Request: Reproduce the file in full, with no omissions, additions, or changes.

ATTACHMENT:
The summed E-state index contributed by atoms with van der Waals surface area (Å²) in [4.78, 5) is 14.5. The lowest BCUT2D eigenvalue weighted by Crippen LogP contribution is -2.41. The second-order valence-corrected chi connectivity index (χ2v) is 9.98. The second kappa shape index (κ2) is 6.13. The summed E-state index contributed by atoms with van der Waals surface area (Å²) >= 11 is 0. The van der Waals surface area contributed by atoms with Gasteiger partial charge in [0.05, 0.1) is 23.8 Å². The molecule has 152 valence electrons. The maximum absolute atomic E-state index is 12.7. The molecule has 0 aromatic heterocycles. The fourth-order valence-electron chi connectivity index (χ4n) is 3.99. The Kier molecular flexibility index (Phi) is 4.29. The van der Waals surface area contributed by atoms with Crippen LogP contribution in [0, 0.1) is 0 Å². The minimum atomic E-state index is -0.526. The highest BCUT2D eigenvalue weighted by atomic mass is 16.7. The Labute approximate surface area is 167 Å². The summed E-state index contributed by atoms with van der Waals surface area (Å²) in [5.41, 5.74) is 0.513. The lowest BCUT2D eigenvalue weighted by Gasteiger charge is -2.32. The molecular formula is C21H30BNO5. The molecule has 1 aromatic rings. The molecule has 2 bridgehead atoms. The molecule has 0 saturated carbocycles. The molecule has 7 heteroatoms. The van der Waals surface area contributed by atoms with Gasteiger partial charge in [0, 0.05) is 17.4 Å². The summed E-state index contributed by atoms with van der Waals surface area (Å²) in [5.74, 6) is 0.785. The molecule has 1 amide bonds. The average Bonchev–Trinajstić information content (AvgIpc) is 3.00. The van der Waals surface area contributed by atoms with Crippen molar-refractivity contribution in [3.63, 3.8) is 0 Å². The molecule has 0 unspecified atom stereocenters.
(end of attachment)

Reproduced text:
The summed E-state index contributed by atoms with van der Waals surface area (Å²) in [4.78, 5) is 14.5. The lowest BCUT2D eigenvalue weighted by Crippen LogP contribution is -2.41. The second-order valence-corrected chi connectivity index (χ2v) is 9.98. The second kappa shape index (κ2) is 6.13. The summed E-state index contributed by atoms with van der Waals surface area (Å²) >= 11 is 0. The van der Waals surface area contributed by atoms with Gasteiger partial charge in [0.05, 0.1) is 23.8 Å². The molecule has 152 valence electrons. The maximum absolute atomic E-state index is 12.7. The molecule has 0 aromatic heterocycles. The fourth-order valence-electron chi connectivity index (χ4n) is 3.99. The Kier molecular flexibility index (Phi) is 4.29. The van der Waals surface area contributed by atoms with Crippen LogP contribution in [0, 0.1) is 0 Å². The minimum atomic E-state index is -0.526. The highest BCUT2D eigenvalue weighted by atomic mass is 16.7. The Labute approximate surface area is 167 Å². The summed E-state index contributed by atoms with van der Waals surface area (Å²) in [5.41, 5.74) is 0.513. The lowest BCUT2D eigenvalue weighted by Gasteiger charge is -2.32. The molecular formula is C21H30BNO5. The molecule has 1 aromatic rings. The molecule has 2 bridgehead atoms. The molecule has 0 saturated carbocycles. The molecule has 7 heteroatoms. The van der Waals surface area contributed by atoms with Gasteiger partial charge in [0, 0.05) is 17.4 Å². The summed E-state index contributed by atoms with van der Waals surface area (Å²) in [5.74, 6) is 0.785. The molecule has 1 amide bonds. The average Bonchev–Trinajstić information content (AvgIpc) is 3.00. The van der Waals surface area contributed by atoms with Crippen molar-refractivity contribution in [3.63, 3.8) is 0 Å². The molecule has 0 unspecified atom stereocenters.